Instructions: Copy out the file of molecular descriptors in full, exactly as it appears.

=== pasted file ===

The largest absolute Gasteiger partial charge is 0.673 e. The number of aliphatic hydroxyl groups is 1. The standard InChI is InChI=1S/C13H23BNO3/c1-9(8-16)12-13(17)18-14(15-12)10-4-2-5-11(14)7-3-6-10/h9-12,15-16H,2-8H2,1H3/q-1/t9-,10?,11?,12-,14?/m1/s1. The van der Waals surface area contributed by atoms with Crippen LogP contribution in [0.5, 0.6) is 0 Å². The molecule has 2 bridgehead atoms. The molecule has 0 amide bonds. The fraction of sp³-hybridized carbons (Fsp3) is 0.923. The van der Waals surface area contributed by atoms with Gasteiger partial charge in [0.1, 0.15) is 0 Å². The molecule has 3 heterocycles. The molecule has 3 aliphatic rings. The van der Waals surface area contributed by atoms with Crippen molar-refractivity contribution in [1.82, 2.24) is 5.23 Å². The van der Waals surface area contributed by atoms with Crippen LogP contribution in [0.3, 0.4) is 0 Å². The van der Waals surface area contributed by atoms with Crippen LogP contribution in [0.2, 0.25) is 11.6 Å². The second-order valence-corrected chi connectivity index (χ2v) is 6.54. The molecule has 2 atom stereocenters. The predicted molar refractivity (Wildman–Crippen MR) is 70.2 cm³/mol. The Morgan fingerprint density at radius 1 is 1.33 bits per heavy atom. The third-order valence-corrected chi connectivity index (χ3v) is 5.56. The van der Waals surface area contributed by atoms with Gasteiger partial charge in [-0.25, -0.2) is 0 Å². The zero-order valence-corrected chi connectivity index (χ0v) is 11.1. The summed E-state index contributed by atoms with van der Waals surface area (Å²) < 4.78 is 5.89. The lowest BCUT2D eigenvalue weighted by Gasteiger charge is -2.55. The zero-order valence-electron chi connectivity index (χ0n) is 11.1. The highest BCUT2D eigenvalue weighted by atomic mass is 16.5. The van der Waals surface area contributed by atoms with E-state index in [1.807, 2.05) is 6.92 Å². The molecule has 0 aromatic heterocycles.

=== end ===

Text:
The largest absolute Gasteiger partial charge is 0.673 e. The number of aliphatic hydroxyl groups is 1. The standard InChI is InChI=1S/C13H23BNO3/c1-9(8-16)12-13(17)18-14(15-12)10-4-2-5-11(14)7-3-6-10/h9-12,15-16H,2-8H2,1H3/q-1/t9-,10?,11?,12-,14?/m1/s1. The van der Waals surface area contributed by atoms with Crippen LogP contribution in [0.5, 0.6) is 0 Å². The molecule has 2 bridgehead atoms. The molecule has 0 amide bonds. The fraction of sp³-hybridized carbons (Fsp3) is 0.923. The van der Waals surface area contributed by atoms with Gasteiger partial charge in [0.1, 0.15) is 0 Å². The molecule has 3 heterocycles. The molecule has 3 aliphatic rings. The van der Waals surface area contributed by atoms with Crippen molar-refractivity contribution in [1.82, 2.24) is 5.23 Å². The van der Waals surface area contributed by atoms with Crippen LogP contribution in [0.3, 0.4) is 0 Å². The van der Waals surface area contributed by atoms with Crippen LogP contribution in [0.2, 0.25) is 11.6 Å². The second-order valence-corrected chi connectivity index (χ2v) is 6.54. The molecule has 2 atom stereocenters. The predicted molar refractivity (Wildman–Crippen MR) is 70.2 cm³/mol. The Morgan fingerprint density at radius 1 is 1.33 bits per heavy atom. The third-order valence-corrected chi connectivity index (χ3v) is 5.56. The van der Waals surface area contributed by atoms with Gasteiger partial charge in [-0.25, -0.2) is 0 Å². The zero-order valence-corrected chi connectivity index (χ0v) is 11.1. The summed E-state index contributed by atoms with van der Waals surface area (Å²) < 4.78 is 5.89. The lowest BCUT2D eigenvalue weighted by Gasteiger charge is -2.55. The zero-order valence-electron chi connectivity index (χ0n) is 11.1. The highest BCUT2D eigenvalue weighted by atomic mass is 16.5. The van der Waals surface area contributed by atoms with E-state index in [1.807, 2.05) is 6.92 Å². The molecule has 0 aromatic heterocycles.